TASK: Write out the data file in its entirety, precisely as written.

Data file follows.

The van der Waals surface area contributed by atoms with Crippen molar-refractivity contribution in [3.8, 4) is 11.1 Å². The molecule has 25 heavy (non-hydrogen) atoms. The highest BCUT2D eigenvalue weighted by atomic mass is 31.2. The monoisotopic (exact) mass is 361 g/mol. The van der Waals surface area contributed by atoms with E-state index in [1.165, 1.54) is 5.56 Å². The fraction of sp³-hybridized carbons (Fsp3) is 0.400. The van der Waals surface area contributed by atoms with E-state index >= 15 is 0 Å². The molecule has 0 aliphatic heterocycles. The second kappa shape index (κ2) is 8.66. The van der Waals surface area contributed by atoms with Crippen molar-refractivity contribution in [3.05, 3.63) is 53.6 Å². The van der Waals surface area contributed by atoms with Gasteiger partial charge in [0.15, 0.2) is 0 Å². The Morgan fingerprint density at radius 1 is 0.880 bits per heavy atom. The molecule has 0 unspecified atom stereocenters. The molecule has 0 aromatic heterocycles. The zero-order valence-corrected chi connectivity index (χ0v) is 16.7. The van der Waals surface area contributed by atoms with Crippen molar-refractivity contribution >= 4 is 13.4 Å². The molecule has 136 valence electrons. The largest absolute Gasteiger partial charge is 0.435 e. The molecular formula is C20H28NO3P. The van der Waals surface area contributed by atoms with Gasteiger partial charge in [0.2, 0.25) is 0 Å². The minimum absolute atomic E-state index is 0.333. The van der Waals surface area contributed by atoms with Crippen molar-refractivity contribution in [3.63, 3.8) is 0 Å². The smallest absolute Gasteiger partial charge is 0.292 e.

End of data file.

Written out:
The van der Waals surface area contributed by atoms with Crippen molar-refractivity contribution in [3.8, 4) is 11.1 Å². The molecule has 25 heavy (non-hydrogen) atoms. The highest BCUT2D eigenvalue weighted by atomic mass is 31.2. The monoisotopic (exact) mass is 361 g/mol. The van der Waals surface area contributed by atoms with E-state index in [1.165, 1.54) is 5.56 Å². The fraction of sp³-hybridized carbons (Fsp3) is 0.400. The van der Waals surface area contributed by atoms with E-state index >= 15 is 0 Å². The molecule has 0 aliphatic heterocycles. The second kappa shape index (κ2) is 8.66. The van der Waals surface area contributed by atoms with Crippen molar-refractivity contribution in [3.05, 3.63) is 53.6 Å². The van der Waals surface area contributed by atoms with Gasteiger partial charge in [0.15, 0.2) is 0 Å². The Morgan fingerprint density at radius 1 is 0.880 bits per heavy atom. The molecule has 0 unspecified atom stereocenters. The molecule has 0 aromatic heterocycles. The zero-order valence-corrected chi connectivity index (χ0v) is 16.7. The van der Waals surface area contributed by atoms with Crippen molar-refractivity contribution >= 4 is 13.4 Å². The molecule has 136 valence electrons. The largest absolute Gasteiger partial charge is 0.435 e. The molecular formula is C20H28NO3P. The van der Waals surface area contributed by atoms with Gasteiger partial charge in [0.2, 0.25) is 0 Å². The minimum absolute atomic E-state index is 0.333. The van der Waals surface area contributed by atoms with Crippen molar-refractivity contribution in [3.63, 3.8) is 0 Å². The smallest absolute Gasteiger partial charge is 0.292 e.